Students Participate in National “Day Without Immigrants” Protest

Sophomore%2C+Skylar+Johnson%2C+carries+a+sign+that+says%2C+Fight+ignorance%2C+not+immigrants.

Photo by Jonah Varelli

Sophomore, Skylar Johnson, carries a sign that says, “Fight ignorance, not immigrants.”

Beau Prince, Staff Writer

At exactly 11:11 on Thursday, students at Sage Creek walked out of class in recognition of the national Day Without Immigrants.

The nation-wide protest spanned across numerous cities, with protests taking place from Washington D.C. to Chicago to San Francisco. At its core, the demonstration was a call for all immigrants and children of immigrants in the United States to stay home from work, school, and to avoid making purchases in an effort to highlight the role that immigrants play in society.

Though the protest called for the boycott of schools and other institutions, a group of Sage Creek students decided to partake in the protest by staging a walkout during third period.

Sophomore Fatima Enriquez was one of the organizers and leaders of the protest.

Photo by Jake Mock
Sophomore Fatima Enriquez (center) was one of the organizers of the march.

“We want to better ourselves in our education, so we wanted to show up, but we also wanted to make an impact as well,” Enriquez said.

The national Day Without Immigrants boycott comes following days of controversy involving the Immigration and Customs Enforcement, notably the week of raids on immigrants’ homes and the detention and deportation of undocumented immigrants. Such events have clearly served as motivation for the organizers of the walk-out to mobilize the students of Sage Creek.

“It all comes down to fair immigration reform,” sophomore Jacob Navarro said, another organizer of the event. “From all the raids to the immigration checkpoint spots–those are not right,” Navarro said.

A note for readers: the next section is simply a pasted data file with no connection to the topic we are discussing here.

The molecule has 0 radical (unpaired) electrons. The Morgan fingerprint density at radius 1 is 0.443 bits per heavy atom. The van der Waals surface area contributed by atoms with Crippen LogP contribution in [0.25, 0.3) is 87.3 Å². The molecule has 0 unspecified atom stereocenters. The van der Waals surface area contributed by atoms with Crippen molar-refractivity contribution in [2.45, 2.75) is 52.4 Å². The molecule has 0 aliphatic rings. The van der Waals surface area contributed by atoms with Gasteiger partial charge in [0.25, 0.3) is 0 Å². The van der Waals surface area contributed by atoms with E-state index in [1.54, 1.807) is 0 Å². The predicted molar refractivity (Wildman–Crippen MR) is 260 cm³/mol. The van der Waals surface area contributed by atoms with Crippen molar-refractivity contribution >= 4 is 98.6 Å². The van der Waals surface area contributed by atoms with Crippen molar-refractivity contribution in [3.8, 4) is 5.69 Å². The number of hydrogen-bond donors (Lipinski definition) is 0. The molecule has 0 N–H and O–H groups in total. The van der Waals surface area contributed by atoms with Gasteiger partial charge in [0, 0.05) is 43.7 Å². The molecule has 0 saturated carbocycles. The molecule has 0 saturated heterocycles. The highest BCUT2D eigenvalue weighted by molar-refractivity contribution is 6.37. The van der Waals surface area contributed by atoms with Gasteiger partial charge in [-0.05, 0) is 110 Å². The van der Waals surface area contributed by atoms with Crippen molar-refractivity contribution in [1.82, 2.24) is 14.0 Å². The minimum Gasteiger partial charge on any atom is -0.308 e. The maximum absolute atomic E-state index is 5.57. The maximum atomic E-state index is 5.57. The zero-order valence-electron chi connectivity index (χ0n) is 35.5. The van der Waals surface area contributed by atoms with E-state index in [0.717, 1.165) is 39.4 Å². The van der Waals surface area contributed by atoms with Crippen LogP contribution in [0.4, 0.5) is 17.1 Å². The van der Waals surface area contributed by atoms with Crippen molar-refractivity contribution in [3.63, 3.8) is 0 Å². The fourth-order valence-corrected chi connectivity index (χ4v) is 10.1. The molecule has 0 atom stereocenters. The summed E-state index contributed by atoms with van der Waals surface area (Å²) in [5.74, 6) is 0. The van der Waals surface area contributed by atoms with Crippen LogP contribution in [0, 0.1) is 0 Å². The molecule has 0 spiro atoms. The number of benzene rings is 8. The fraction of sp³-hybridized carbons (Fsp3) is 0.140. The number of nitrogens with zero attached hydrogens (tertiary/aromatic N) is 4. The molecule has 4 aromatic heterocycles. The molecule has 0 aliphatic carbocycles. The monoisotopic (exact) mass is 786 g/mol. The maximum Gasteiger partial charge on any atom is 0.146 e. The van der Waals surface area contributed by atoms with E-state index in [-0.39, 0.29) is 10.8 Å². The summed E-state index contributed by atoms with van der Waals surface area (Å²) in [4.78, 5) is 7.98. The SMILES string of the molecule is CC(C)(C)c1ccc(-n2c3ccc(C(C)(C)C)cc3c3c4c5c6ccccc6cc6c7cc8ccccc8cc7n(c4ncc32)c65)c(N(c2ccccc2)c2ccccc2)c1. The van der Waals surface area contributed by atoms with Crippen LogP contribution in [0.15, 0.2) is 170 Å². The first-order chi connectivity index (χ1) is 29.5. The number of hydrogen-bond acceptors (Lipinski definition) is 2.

According to Navarro, the protest was largely a way of supporting those who have experienced prejudice due to their status as immigrants or first-generation Americans.

Photo by Jake Mock
Students walked down the Academic Mall at 11:11 a.m. on Thursday.

“Coming from a hispanic background, we tend to see lots of that discrimination… That’s why we’re doing this today. We’re speaking up for [friends and families],” Navarro said.

Additionally, although the protest held at Sage Creek was fundamentally different from those called for around the nation in that it circumvented a complete boycott, the original message of the Day Without Immigrants was not lost on the organizers of the walk-out.

“We wanted to show that immigrants are a big part of our school and we are not going to stand in silence,” Enriquez said.

Though much of the focus on immigration in the United States is placed on immigration from Latin American countries, the walk-out was not limited to Latin Americans.

Among the ranks of the protesters was senior Claudio Kaempfen. Kaempfen, a first generation Swiss American, says that while he personally has not been subject to prejudicial attitudes towards immigrants, he attended the walkout to stand in solidarity with those who have.

“I do support these other people here who have felt prejudice… I’m here to support them,” Kaempfen said. “Every immigrant deserves the same rights whether they come from Europe, Asia, South America or North America, even.”

Photo by Jake Mock
Sage Creek sophomore shows her support by leading the march back into the school holding a sign that reads “We Support Immigrants!”

Throughout the walk-out, principal Cesar Morales, along with other administrators and police officers, was busy monitoring the protest.

“It’s [a] balancing act between each student’s freedom of speech, and then from an administrative perspective…how our campus is flowing… Our responsibility is to make sure we have a safe campus,” Morales said.

Though it was the intention of the organizers to return to school during lunch, a number of students did not return after the walkout. There will be no special punishments for protesting, per California state law.

“Regardless if it was a protest or anything else, students who leave a classroom [that] they are supposed to be attending will have an unexcused absence,” Morales said. “It’s not about the activity, but rather the rules.”